Opportunity zones: Development bonanza or not so much - by Jonathan Avery

January 11, 2019 - Front Section
Jonathan Avery

The Tax Cuts and Jobs Act of 2017 includes provisions which have the potential to encourage a new round of stimulus to investment in commercial real estate located in rural areas and distressed urban areas. In particular are the provisions which provide tax incentives for reinvestment of capital gains, tax deferred, in “Opportunity Zones” identified by state and local government as needing economic development. 

The basic tax incentive is that investors may defer tax on any prior gains through 2026 provided that the gain is reinvested in a “Qualified Opportunity Fund.” Further, if the investor retains this fund investment for at least ten years there would be no tax on any new gain in the investment. In order to qualify, these special funds must be established for the purpose of investing in qualified Opportunity Zone properties. They must maintain at least 90% of their assets in qualified properties. 

Massachusetts has designated 138 Opportunity Zones in 79 cities and towns. To meet the mandate of including rural properties as well as urban areas, these designations range across the state from the cities in eastern and central Massachusetts to those in the far western part of the state, including North Adams, Chicopee and Springfield. Rural areas in the hill towns of western Massachusetts are included as well as towns on the Cape.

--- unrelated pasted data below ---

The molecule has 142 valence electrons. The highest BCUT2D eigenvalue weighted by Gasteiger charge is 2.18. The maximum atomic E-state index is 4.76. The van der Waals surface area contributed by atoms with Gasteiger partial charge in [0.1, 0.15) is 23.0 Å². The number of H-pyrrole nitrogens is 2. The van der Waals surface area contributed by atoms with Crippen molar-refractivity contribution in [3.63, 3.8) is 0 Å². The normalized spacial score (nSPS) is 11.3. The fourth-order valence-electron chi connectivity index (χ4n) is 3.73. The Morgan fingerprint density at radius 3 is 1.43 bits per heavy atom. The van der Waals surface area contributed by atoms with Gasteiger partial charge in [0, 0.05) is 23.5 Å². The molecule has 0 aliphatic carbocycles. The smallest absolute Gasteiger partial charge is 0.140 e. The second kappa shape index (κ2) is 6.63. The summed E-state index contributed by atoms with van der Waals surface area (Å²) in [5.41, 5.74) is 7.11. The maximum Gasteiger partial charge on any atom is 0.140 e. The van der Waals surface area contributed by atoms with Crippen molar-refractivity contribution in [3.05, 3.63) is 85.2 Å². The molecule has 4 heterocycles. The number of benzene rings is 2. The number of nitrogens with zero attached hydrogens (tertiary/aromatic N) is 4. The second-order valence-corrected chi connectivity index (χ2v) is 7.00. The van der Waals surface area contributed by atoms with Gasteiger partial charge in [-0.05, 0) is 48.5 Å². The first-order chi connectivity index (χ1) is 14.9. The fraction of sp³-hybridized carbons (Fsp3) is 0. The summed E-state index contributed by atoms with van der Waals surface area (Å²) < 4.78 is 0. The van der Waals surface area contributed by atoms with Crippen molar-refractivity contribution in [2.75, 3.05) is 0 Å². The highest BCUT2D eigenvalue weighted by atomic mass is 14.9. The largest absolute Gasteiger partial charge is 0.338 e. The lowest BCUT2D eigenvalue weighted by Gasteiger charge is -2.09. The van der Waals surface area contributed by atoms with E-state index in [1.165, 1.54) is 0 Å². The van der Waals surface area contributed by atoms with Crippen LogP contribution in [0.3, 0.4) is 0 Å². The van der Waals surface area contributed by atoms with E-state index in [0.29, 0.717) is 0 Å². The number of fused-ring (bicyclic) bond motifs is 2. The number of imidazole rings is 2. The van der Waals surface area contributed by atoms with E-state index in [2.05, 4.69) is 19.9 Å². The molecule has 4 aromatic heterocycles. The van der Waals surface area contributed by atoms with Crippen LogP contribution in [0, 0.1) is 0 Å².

At first glance, what could be the drawbacks of such a program. It does not require direct government funding and should be the spark to development in areas that need it. However, it has spurred some confusion and controversy among professionals. 

The confusion is in the details. Many tax advisors and accountants are of the view that the rules and regulations governing establishing the funds and investors uncertainty are hampering substantial investment. It seems that time will solve these uncertainties, however. 

Another issue voiced by professionals is whether the success of this program will be limited by competing existing programs such as the Housing Development Incentive Program and other Public Private Partnership opportunities. Many feel that this potential competition muddies the waters for investors and project sponsors. As noted in her recent article in Bisnow Boston, Cameron Sperance states “Boston’s commercial real estate community is bullish on growth heading into 2019, but it isn’t sure Opportunity Zones are going to spark another development boom”. 

In an interesting recent development reported by Mark Heschmeyer in CoStar News, the Boulder Colorado City Council has proposed to block many types of new development in its Opportunity Zone. The concern is that this program could accelerate gentrification by demolition of existing affordable housing and affordable business rentals. The redevelopment of these sites would likely be high end housing and expensive new commercial and retail space. This response is still in progress but is an interesting one. 

The bottom line is that there is good potential in this program to encourage private investment in many areas which need it. In order for this to be a success, the “infrastructure” of the program needs to evolve. The regulations and rules need to be clarified and a sufficient number of well managed Opportunity Funds need to be established.

Jonathan Avery, MAI, CRE, is president of Avery Associates, Acton, Mass.



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